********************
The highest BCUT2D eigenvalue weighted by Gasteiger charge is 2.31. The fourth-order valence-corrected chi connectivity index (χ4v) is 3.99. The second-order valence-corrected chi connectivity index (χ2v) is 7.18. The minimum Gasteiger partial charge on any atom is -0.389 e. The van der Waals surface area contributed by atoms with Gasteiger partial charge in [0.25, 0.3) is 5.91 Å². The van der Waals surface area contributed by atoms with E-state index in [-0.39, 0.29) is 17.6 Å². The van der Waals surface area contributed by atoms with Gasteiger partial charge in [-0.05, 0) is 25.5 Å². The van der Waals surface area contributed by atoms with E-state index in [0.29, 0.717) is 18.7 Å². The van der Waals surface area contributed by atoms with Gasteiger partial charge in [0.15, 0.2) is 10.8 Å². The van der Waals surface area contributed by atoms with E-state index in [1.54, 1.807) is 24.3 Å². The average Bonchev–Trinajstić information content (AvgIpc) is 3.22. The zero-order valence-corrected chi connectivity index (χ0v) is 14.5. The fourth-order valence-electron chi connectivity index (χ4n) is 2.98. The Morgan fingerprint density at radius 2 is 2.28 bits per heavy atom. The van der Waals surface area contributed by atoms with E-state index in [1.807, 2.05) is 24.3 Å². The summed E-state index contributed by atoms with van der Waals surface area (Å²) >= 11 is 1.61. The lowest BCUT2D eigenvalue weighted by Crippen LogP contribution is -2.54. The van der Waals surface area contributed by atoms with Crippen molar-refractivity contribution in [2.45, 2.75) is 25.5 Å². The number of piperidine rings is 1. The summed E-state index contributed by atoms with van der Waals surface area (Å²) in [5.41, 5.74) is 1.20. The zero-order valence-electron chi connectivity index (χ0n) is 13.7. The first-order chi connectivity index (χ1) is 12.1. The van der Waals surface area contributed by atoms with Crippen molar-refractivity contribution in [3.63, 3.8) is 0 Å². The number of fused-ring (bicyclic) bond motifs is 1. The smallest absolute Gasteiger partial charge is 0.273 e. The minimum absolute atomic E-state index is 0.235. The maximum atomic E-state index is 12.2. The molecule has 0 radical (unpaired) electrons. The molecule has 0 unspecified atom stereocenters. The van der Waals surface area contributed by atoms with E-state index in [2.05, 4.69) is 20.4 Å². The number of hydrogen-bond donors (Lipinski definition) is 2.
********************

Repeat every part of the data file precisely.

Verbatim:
The highest BCUT2D eigenvalue weighted by Gasteiger charge is 2.31. The fourth-order valence-corrected chi connectivity index (χ4v) is 3.99. The second-order valence-corrected chi connectivity index (χ2v) is 7.18. The minimum Gasteiger partial charge on any atom is -0.389 e. The van der Waals surface area contributed by atoms with Gasteiger partial charge in [0.25, 0.3) is 5.91 Å². The van der Waals surface area contributed by atoms with E-state index in [-0.39, 0.29) is 17.6 Å². The van der Waals surface area contributed by atoms with Gasteiger partial charge in [-0.05, 0) is 25.5 Å². The van der Waals surface area contributed by atoms with E-state index in [0.29, 0.717) is 18.7 Å². The van der Waals surface area contributed by atoms with Gasteiger partial charge in [0.15, 0.2) is 10.8 Å². The van der Waals surface area contributed by atoms with E-state index in [1.54, 1.807) is 24.3 Å². The average Bonchev–Trinajstić information content (AvgIpc) is 3.22. The zero-order valence-corrected chi connectivity index (χ0v) is 14.5. The fourth-order valence-electron chi connectivity index (χ4n) is 2.98. The Morgan fingerprint density at radius 2 is 2.28 bits per heavy atom. The van der Waals surface area contributed by atoms with E-state index in [1.807, 2.05) is 24.3 Å². The summed E-state index contributed by atoms with van der Waals surface area (Å²) >= 11 is 1.61. The lowest BCUT2D eigenvalue weighted by Crippen LogP contribution is -2.54. The van der Waals surface area contributed by atoms with Crippen molar-refractivity contribution in [2.45, 2.75) is 25.5 Å². The number of piperidine rings is 1. The summed E-state index contributed by atoms with van der Waals surface area (Å²) in [5.41, 5.74) is 1.20. The zero-order valence-electron chi connectivity index (χ0n) is 13.7. The first-order chi connectivity index (χ1) is 12.1. The van der Waals surface area contributed by atoms with Crippen molar-refractivity contribution in [3.63, 3.8) is 0 Å². The number of fused-ring (bicyclic) bond motifs is 1. The smallest absolute Gasteiger partial charge is 0.273 e. The minimum absolute atomic E-state index is 0.235. The maximum atomic E-state index is 12.2. The molecule has 0 radical (unpaired) electrons. The molecule has 0 unspecified atom stereocenters. The van der Waals surface area contributed by atoms with E-state index in [2.05, 4.69) is 20.4 Å². The number of hydrogen-bond donors (Lipinski definition) is 2.